What chew treats are OK to buy for my dog? 
We recommend Nylabones and Kong toys as chew treats. We do NOT recommend rawhides, cow, hooves, pig’s ears or bully sticks as these can be a choking hazard and upset the stomach of your pet. Antler has become a popular chew and seem to be healthy as long as they have been sterilized and your pet chews the appropriate size for its weight.

What is the best food to feed my pet? 
There is no “best” food for all patients. Generally, if the food you are feeding says on the label that it is good for “all life stages”, then find another food. Puppies, adults, and seniors all have very different nutritional requirements. We recommend a food from Science Diet, Royal Canin, Pro Plan or Eukanuba. These companies own the plant where the food is processed and have pristine control over the quality of the ingredient, where it comes from and the manufacturing process. Their diets are formulated by a veterinary nutritionist and are tested on as “AS FED” basis. This means they formulate the diet, feed it to the target pet and are sure that it does what it is supposed to. The pet food industry is a multi-billion dollar industry. There are a lot of marketing gimmicks and competition. The bottom line is that the only person qualified to give diet recommendations for your pet is your pet’s veterinarian! For reliable nutrition information click here.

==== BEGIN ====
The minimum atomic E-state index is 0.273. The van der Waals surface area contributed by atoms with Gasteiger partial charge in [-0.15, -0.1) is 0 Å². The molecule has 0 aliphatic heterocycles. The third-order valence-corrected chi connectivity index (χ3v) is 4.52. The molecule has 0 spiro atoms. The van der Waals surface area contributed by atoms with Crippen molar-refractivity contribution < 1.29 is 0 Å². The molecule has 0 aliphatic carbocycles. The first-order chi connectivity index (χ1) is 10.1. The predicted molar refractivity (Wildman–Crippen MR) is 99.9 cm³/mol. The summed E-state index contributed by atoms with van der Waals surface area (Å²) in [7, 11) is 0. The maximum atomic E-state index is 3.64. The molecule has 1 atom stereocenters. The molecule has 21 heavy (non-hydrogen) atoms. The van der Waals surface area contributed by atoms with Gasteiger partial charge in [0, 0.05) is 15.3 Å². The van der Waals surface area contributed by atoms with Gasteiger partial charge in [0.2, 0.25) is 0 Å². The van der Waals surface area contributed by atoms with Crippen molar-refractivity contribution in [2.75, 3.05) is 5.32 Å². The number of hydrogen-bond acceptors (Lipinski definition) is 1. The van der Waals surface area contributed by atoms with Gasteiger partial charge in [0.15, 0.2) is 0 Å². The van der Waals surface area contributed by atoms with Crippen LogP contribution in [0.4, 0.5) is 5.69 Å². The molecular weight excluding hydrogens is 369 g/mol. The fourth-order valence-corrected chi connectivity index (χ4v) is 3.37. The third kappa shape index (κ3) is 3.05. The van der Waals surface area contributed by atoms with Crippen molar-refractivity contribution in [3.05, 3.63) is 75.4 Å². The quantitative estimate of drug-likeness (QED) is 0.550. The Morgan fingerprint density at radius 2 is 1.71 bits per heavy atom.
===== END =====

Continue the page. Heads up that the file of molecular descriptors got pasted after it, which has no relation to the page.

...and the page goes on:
Is it normal for my cat to vomit hairballs? 
An occasional hair ball is not uncommon. If your cat is long-haired or a good groomer they will ingest a certain amount of hair. The goal is that this passes through the intestinal tract and is voided in the stool, not vomited up on the carpet! Brush your cat regularly to get rid of excess loose hair. After brushing, go over your cat’s coat with a damp cloth or paper towel to remove any loose hair. There are foods, pastes and treats that can help if your cat is still vomiting up hairballs. If your cat is vomiting more than once a week call for an appointment. Contact us for more information.

Have a question that we have not answered? Please feel free to contact our office at 925-866-8500 or contact us online and we’ll be happy to answer your individual pet question.

Contact Us Today